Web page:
Indian Engineer Makes Bricks from Plastic Waste for Sustainable Construction
After visiting a brick kiln and noticing the abysmal working conditions, 22-year-old innovator Abhishek Banerjee was fueled with the desire to change the socio-environmental scenario in West Bengal, India. And to do so, he was required to replace the burnt-clay bricks with an environmentally-friendly alternative.
Burnt-clay bricks are one of the most preferred construction materials in India. While the brick kilns have provided employment to the millions of people, it has contributed to air pollution and many health problems among workers.
Besides air pollution, India is also suffering from the problem of plastic pollution. The country contributes an estimated 25,000 tons of plastic waste to landfills every day. Over 40 percent of this waste ends up in the rivers and oceans.
Tackling both the issues in one alternative, Abhishek-led social enterprise Qube is creating eco-friendly bricks out of plastic waste. To tackle the menace of plastic pollution four engineering graduates from Jadavpur University came together to form the social enterprise Qube.
Banerjee, along with his friends Agnimitra Sengupta, Ankan Podder and Utsav Bhattacharyya, founded Qube in 2007. With a vision to eliminate plastic waste from the environment, Qube makes Plastiqube construction bricks that are made entirely of plastic waste. Discarded plastic bottles, polythene bags, and plastic containers make up the main ingredients of these bricks.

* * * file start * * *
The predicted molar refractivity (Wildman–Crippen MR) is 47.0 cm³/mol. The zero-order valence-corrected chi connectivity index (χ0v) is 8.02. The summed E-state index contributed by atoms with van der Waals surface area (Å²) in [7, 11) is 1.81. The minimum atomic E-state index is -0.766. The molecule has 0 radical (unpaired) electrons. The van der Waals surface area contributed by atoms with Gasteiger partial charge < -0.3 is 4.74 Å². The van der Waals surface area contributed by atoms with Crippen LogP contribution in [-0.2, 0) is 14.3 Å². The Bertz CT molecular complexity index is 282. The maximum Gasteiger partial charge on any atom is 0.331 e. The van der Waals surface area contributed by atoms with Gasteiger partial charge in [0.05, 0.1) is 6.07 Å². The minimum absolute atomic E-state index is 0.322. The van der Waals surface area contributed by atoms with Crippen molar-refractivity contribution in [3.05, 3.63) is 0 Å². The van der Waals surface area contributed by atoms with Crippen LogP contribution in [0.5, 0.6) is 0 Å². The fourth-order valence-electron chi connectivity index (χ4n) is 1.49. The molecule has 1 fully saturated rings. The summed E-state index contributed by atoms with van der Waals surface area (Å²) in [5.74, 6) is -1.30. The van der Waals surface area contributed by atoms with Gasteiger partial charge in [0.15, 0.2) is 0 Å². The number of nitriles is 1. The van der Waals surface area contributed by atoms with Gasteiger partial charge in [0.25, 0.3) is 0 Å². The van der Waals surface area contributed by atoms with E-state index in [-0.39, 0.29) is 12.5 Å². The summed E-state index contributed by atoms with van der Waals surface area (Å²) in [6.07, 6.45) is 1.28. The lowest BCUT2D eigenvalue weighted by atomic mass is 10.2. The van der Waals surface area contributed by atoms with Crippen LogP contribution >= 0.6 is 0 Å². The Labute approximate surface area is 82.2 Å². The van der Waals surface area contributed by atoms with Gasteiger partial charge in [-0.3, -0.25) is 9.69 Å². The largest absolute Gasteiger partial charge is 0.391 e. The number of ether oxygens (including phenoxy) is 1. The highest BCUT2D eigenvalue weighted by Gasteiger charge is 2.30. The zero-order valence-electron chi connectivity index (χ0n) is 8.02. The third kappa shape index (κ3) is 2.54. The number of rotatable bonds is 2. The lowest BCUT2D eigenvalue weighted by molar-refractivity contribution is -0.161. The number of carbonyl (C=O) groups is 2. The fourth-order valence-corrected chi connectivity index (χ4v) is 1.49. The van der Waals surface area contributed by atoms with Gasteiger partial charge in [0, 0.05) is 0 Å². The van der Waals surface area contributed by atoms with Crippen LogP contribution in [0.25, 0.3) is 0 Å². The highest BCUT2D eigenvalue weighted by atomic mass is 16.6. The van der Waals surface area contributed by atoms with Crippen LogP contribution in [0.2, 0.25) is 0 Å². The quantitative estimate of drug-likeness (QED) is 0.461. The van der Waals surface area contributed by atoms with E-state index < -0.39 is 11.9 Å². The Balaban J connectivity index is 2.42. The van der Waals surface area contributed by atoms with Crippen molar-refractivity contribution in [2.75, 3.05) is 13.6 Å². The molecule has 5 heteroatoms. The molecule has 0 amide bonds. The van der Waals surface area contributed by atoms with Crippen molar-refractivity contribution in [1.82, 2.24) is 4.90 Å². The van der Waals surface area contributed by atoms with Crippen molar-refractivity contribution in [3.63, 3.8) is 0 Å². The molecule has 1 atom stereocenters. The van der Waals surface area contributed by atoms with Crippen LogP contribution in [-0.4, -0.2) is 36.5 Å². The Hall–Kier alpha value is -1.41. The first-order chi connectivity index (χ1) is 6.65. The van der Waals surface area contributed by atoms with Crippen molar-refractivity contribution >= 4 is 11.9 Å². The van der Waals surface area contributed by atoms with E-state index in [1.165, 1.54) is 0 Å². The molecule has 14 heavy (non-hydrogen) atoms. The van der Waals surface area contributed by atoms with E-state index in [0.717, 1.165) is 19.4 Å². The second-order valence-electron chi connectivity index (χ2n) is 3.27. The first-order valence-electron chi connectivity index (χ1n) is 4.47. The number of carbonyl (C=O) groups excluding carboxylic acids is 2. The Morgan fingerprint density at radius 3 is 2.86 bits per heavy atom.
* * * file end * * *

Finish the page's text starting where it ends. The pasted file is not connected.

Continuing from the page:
The team has collaborated with waste collectors to source plastic waste from local dustbins and junkyards. The plastic is then washed, shredded and compressed into bricks. According to preliminary analysis, the production cost of Plastiqube is 5-6 rupees, while burnt-clay brick sells for 10 rupees apiece.
These bricks are durable, lightweight, and cost-efficient, made possible by thermal and sound insulation. The making of Plastiqube bricks requires about 70 percent less energy than the traditional bricks, thus reducing greenhouse gas emissions.
Abhishek aspires to mass-produce Plastiqube, but just like any other venture, there are many challenges to overcome for these plastic bricks. The fire resistance of plastic bricks is less than the traditional ones. Hopefully, further advancements in Plastiqube will be a viable solution to cope with air pollution and escalating plastic pollution.